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NUMBERS AND COUNTING

SYSTEMS: A SHORT HISTORY

Numbers are familiar to us from when we learn to talk. However, we do not learn to write numbers until later. There was a time when people did not write numbers at all. We have inherited number figures from the Persian Empire. They inherited much of their learning from the Greeks of the time of Alexander the Great. When Rome fell, the Persian Muslims kept learning more about numbers and astronomy. One of the only benefits of the Crusades was that this knowledge became available to the West. All of us are familiar with the numbers printed up above. They are what we call the decimal system, from the Latin word "deci" for ten. This seems like a logical system, for we have ten fingers and this system counts to ten and then counts by tens and ones and then by hundreds, tens and ones and so on. When we learn to add, we learn to keep the numbers in their columns of ten. My guess is that most people think that this decimal system, called "base 10" is some kind of numerical law. Let us look further. Here is an example of a system called "binary" which computers use.

I have put the familiar number first as a way to translate the binary system. Binary has two digits, not ten. These digits represent two states in the digital circuit. Zero is off and one is on. Think of a light switch going on and off. Or Morse Code, which is another binary system. Flick the light on and off and you have binary. Most of us are familiar with the word because we live with computers and some of the jargon associated with them. Few people know that binary is base two, from the Latin word for two, "bi." It would seem impossible for people to count in this system, but it is extremely easy for computers.

Another system with which we are familiar, but seems weird to us, is base twelve. We never use twelve digits, which is why it might seem strange to use it at all. However, we see clocks all the time that have twelve hours, and the old English system of measurement has twelve inches in a foot. We have twelve months in the year. Why? Sometimes kids ask this, but adults (unless they are scientists) rarely ask it. This answer is: because of Babylon. Yes, this system is from Babylon, the old, old Babylon of Hammurabi and the Bible. I shall explain more about this system in a moment. I want to show you one more system that is familiar and irritating to most people.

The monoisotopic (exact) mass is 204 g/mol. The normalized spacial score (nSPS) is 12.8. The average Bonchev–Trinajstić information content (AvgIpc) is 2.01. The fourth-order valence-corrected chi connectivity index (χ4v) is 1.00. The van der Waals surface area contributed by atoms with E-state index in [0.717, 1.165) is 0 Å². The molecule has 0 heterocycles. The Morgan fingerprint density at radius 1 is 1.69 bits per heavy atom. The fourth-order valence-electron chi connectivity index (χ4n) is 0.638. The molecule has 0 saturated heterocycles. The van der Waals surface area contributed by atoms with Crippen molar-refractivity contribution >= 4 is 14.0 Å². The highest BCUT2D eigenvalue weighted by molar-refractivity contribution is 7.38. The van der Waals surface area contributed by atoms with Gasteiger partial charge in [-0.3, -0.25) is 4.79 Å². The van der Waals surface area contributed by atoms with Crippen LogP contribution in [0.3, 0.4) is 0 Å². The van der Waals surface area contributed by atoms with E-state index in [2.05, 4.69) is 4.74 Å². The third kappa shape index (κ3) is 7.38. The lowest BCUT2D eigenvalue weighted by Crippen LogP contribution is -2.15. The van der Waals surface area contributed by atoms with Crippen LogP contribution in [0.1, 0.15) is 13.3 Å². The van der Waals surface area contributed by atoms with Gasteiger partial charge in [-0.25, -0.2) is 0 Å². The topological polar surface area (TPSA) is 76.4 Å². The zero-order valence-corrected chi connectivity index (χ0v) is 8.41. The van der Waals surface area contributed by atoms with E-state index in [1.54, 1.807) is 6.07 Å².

How many of you have had to learn something of the old Latin system of numbers? This system is in base five and ten, mixed. There are five or six digits and it quickly becomes almost as unreadable as the binary numbers. Yet people used it for over 1,000 years and continued to use it for another 1000 years. People still use it today. No one does calculation in these numbers, but for dates, volumes of books, and tombstones it is still very much in use. Although it is in a kind of base 5, note that the number 4 is not IIII, but IV or one from five. You see the same with the number nine, IX or one from ten. Fourteen is ten plus five less one. When people used this system in writing it seemed natural. It was not said in the way it was written, but with words that, to us, sound very normal.

Before people had pencil and paper, before they had adding machines, they had their hands. Here are two hands I have drawn. Ten fingers. Easy. Children add and subtract small numbers on their fingers. It is hard for some of them to "get" the written expression of numbers. How do you jump from three fingers to the number three? It may have three prongs, which is where it came from, three horizontal lines, but what of four? Eight? Nine? Children must learn the illogic of the system of writing. For all of them, counting on the fingers is much more natural. They don't think much about the words, since they learn the words with the fingers, but they do learn the "right" way to express the number 1, with the forefinger, or is it the thumb? In Europe it is the thumb. As you can see, even counting on the fingers is crazy.

This is where the Babylonians got their base 12. They did not count with the fingers opening for each number. The counted on one hand, using the thumb as the "counter" and the joints of the fingers as the numbers. Twelve joints. Three sets of four numbers or four sets of three numbers, depending on how you count. I did three sets of four numbers. The Babylonians were also attracted to the number 4. Four seasons, four directions, four castes, and four numbers times three was a magical number twelve.